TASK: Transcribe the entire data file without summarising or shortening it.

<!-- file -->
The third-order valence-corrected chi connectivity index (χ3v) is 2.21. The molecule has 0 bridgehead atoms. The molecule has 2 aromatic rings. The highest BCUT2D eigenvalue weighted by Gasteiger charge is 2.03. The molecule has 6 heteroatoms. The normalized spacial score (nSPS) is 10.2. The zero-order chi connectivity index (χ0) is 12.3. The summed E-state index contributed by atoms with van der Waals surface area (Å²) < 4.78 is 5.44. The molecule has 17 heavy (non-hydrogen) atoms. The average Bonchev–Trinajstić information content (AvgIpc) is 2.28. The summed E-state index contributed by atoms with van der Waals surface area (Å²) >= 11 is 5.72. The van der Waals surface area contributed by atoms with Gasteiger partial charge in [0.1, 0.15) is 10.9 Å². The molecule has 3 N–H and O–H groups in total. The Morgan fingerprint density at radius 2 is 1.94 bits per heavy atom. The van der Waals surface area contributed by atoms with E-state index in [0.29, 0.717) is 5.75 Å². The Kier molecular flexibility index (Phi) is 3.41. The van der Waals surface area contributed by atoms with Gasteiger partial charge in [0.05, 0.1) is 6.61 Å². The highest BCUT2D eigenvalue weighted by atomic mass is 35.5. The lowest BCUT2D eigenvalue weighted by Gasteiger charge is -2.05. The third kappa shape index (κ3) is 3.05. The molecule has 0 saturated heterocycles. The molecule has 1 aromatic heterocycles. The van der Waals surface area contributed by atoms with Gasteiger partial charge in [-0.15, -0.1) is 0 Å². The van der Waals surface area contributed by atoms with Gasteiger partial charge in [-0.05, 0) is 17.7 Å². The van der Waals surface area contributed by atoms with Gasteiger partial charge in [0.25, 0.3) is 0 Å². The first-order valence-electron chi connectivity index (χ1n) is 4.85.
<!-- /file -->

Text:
The third-order valence-corrected chi connectivity index (χ3v) is 2.21. The molecule has 0 bridgehead atoms. The molecule has 2 aromatic rings. The highest BCUT2D eigenvalue weighted by Gasteiger charge is 2.03. The molecule has 6 heteroatoms. The normalized spacial score (nSPS) is 10.2. The zero-order chi connectivity index (χ0) is 12.3. The summed E-state index contributed by atoms with van der Waals surface area (Å²) < 4.78 is 5.44. The molecule has 17 heavy (non-hydrogen) atoms. The average Bonchev–Trinajstić information content (AvgIpc) is 2.28. The summed E-state index contributed by atoms with van der Waals surface area (Å²) >= 11 is 5.72. The van der Waals surface area contributed by atoms with Gasteiger partial charge in [0.1, 0.15) is 10.9 Å². The molecule has 3 N–H and O–H groups in total. The Morgan fingerprint density at radius 2 is 1.94 bits per heavy atom. The van der Waals surface area contributed by atoms with E-state index in [0.29, 0.717) is 5.75 Å². The Kier molecular flexibility index (Phi) is 3.41. The van der Waals surface area contributed by atoms with Gasteiger partial charge in [0.05, 0.1) is 6.61 Å². The highest BCUT2D eigenvalue weighted by atomic mass is 35.5. The lowest BCUT2D eigenvalue weighted by Gasteiger charge is -2.05. The third kappa shape index (κ3) is 3.05. The molecule has 0 saturated heterocycles. The molecule has 1 aromatic heterocycles. The van der Waals surface area contributed by atoms with Gasteiger partial charge in [-0.15, -0.1) is 0 Å². The van der Waals surface area contributed by atoms with Gasteiger partial charge in [-0.05, 0) is 17.7 Å². The van der Waals surface area contributed by atoms with Gasteiger partial charge in [0.25, 0.3) is 0 Å². The first-order valence-electron chi connectivity index (χ1n) is 4.85.